If every chef could work the room like Miguel, the sommelier at the new Typing Room does, then each diners order would go something like this; snacks, starters, mains, maybe a couple more snacks, all the desserts, cheeses and then that favourite dessert again. Just for good measure.
Miguel had us hooked on the Typing Room’s wine list, even though we very rarely saw it. He challenged all of our ‘safe’ choices and gave us new bottles to try and always at the same price point, immediately making the wine a part of our experience.
And the dishes that he was so carefully complimenting? Well they came from Lee Wescott, who’s recently taken over the main restaurant at Bethnal Green Town Hall which for many years was Viajante by Nuno Mendes. Wescott clearly has a thing for presentation. Each dish that came out of his open kitchen was visually stunning and put together with a meticulous precision that celebrated both beautifully contrasting colours and interesting textures. For snacks we shared cumin lavoche (a very thin crispbread) topped with sweet white crab and dots of warm curried emulsion and two pieces of very pretty bread. The first was a mini loaf of herbed brioche, all light, fluffy and sweet, served with chicken skin butter which unfortunately was lacking in flavour. And the second was a dense and flavourful olive bread with smooth whipped butter topped with toasted pearl barley. A much fuller combination that had us fighting over the last piece.
For starters, two rich and charred veal sweetbreads served with crunchy raw peas, fresh asparagus and sweet buttermilk was a wonderful celebration of spring flavours whereas mackerel, passion fruit, burnt cucumber and radish was a little bland with not enough of that tart citrus flavour I was so looking forward to from the fruit coming through. Scorched langoustine, carrot, pistachio and coriander provided some interesting flavour combinations but overall, the dish was overly sweet and and the delicate flavour of langoustine was lost.For mains, we uncharacteristically went for the three meat dishes as the combinations sounded most appealing. First was lamb with a smudge of rich smoked aubergine, sweet wild garlic, yoghurt and caramelised onion. Second was pigeon smoked in pine with salt baked celeriac, lovage and crunchy hazelnuts and finally, suckling pork, with sweet peach, mustard dressing and rainbow chard all topped off with a delicious pickled walnut.The meat in each dish bought the wow factor. Excellent technique was demonstrated in the cooking of all three, especially in the pigeon that was like velvet to cut through and the pork that had perfectly crisp skin and juicy soft meat. But all of us couldn’t help but agree that the sides didn’t add enough flavour and that the cooking methods described in the menu just hadn’t quite been pulled off. Beyond the texture for example, you couldn’t tell that the aubergine had been smoked, that the celeriac had been salt baked. It felt like the menu was overselling what we were getting and our expectations just weren’t met.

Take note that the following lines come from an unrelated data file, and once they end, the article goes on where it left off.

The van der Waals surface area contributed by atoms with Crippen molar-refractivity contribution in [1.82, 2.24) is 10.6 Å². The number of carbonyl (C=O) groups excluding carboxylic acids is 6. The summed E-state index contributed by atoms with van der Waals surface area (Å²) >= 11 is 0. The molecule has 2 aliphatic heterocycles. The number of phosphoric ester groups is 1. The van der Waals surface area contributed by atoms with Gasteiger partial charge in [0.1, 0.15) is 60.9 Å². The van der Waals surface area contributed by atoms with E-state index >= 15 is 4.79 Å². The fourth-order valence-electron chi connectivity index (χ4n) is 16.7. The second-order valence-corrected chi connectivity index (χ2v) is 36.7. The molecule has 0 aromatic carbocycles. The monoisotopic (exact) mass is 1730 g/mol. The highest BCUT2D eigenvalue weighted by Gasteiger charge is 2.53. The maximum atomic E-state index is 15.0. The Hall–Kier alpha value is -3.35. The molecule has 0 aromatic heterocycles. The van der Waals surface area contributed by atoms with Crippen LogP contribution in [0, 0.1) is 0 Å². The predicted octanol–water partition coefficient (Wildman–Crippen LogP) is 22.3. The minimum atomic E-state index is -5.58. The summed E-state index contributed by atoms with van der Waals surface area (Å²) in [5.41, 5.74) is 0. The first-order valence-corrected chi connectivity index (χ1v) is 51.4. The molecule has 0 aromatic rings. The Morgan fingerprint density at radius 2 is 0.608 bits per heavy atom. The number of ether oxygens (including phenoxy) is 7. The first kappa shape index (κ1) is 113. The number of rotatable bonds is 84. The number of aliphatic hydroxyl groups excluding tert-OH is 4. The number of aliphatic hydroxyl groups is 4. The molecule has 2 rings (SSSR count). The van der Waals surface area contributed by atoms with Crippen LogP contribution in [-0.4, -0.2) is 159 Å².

As much thought had gone into the presentation of the puddings as it had the starters and mains, and the combinations were altogether interesting and unique . Green Tea with Yoghurt and Sesame was in no way sweet so won points as a pallet cleanser whereas Strawberry, pistachio and white chocolate was the complete opposite, an intensely sweet dish that would’ve been too much to finish alone! The clear winner was the rich plate of Chocolate, Amaretto and Almond, thanks to the decedent chocolate mousse and the incredibly moorish chocolate sand.
Despite having a wonderful evening at Typing Room and enjoying the experience, I wanted more from each dish beyond their good looks and so don’t think I’ll be returning too soon.